In recent years, studies have shown that women are at risk for heart disease just as much as men, even more in some cases. Heart disease, not cancer or other diseases, is the number one cause of death among all women over the age of Sixty Five. If you are a woman you are four times more likely to die of heart disease than you are breast cancer or cervical cancer. Heart disease kills more women in the United States than all types of cancer combined, including breast and cervical cancer.
The difference in women and men is that women typically develop heart disease later in life when compared to men. By age 65, a woman’s risk for heart disease is equal to that of a man and the rate of heart attack among women 35 to 55 years of age has increased significantly in the past 20 years. It is important that you begin taking care of your heart at an early age. Of course, it is never too late to begin caring for your heart. There are a number of things that may make you predisposed to heart disease but there are also many things that you can do to lower your risk of developing heart problems.
You should understand that the symptoms of a heart attack in women are much different than those in men. While pain or discomfort in the chest is evident in both men and women having a heart attack, other symptoms for women include nausea, pain in the back, jaw or neck, sweating for no plausible reason, sudden fatigue or dizziness and vomiting or indigestion. If you experience any of these symptoms you should see a doctor right away. Although the most commonly reported heart attack symptom is the same for women as it is for men: chest pain or discomfort, women can have a heart attack without the slightest bit of discomfort in the chest. Other symptoms could signal a heart attack and if you experience any of the above symptoms you should head to the emergency room instantly.
Women are also less likely to survive a heart attack then men. This has not been explained and no one really knows the reason but studies have shown it to be true. Many researchers feel that women simply do not seek treatment for heart disease or heart attacks as quickly as men or it could be that they do not recognize the symptoms of a heart attack like they should. Women also have smaller blood vessels and smaller hearts than men so they can become more easily damaged during a heart attack. Whatever the reason, women should acquaint themselves with the symptoms of a heart attack and be sure to get regular physicals, particularly after age 40 and if they have a family history of heart disease.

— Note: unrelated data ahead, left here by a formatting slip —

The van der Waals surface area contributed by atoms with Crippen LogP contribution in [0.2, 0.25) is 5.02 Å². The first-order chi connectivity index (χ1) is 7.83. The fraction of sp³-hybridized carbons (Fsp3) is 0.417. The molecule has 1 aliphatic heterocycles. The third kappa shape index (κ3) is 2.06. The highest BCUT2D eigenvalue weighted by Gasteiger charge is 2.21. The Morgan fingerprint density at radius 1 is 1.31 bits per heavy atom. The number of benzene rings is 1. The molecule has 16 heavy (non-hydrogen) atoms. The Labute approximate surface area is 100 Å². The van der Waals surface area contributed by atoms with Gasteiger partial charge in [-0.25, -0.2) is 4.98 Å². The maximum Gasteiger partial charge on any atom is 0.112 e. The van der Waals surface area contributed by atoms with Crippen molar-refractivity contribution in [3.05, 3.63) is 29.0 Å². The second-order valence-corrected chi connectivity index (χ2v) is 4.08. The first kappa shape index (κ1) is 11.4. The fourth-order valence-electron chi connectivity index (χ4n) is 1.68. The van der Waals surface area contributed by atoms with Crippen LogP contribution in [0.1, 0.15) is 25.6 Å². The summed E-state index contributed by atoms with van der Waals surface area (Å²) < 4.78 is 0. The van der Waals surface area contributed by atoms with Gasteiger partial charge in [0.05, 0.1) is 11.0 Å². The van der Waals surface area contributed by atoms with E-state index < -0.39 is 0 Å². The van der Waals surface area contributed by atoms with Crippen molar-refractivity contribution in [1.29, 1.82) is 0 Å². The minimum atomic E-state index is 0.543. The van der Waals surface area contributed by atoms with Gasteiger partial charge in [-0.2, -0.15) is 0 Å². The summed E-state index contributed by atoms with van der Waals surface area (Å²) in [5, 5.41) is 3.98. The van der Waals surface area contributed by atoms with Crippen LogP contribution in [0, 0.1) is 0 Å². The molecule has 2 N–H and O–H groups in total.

Some of the biggest factors that can contribute to heart disease and heart attack in both men and women include smoking, high blood pressure, and family history of heart disease, high cholesterol and age. You should consider your family history and general health. You can discuss your risk factors with your doctor and although there is nothing that you can do about a family history of heart disease or your age, you can take certain steps to ensure that you minimize other risk factors. If you smoke, quit. Smoking is a leading risk factor for heart disease and heart attacks in women. More than half of all heart attacks that affect women younger than 50 are directly related to their smoking. When you stop smoking you can decrease your risk of heart disease by 33 percent in just the first 2 years. Talk to your doctor about your cholesterol and blood pressure levels, eat right and get plenty of exercise. Heart disease is a leading killer of women and the sad truth is that most women who have suffered heart attacks could have prevented them had they known more about heart disease and how it affects the female population. Learn your specific risk factors for heart disease and then do what you must to lower your risks.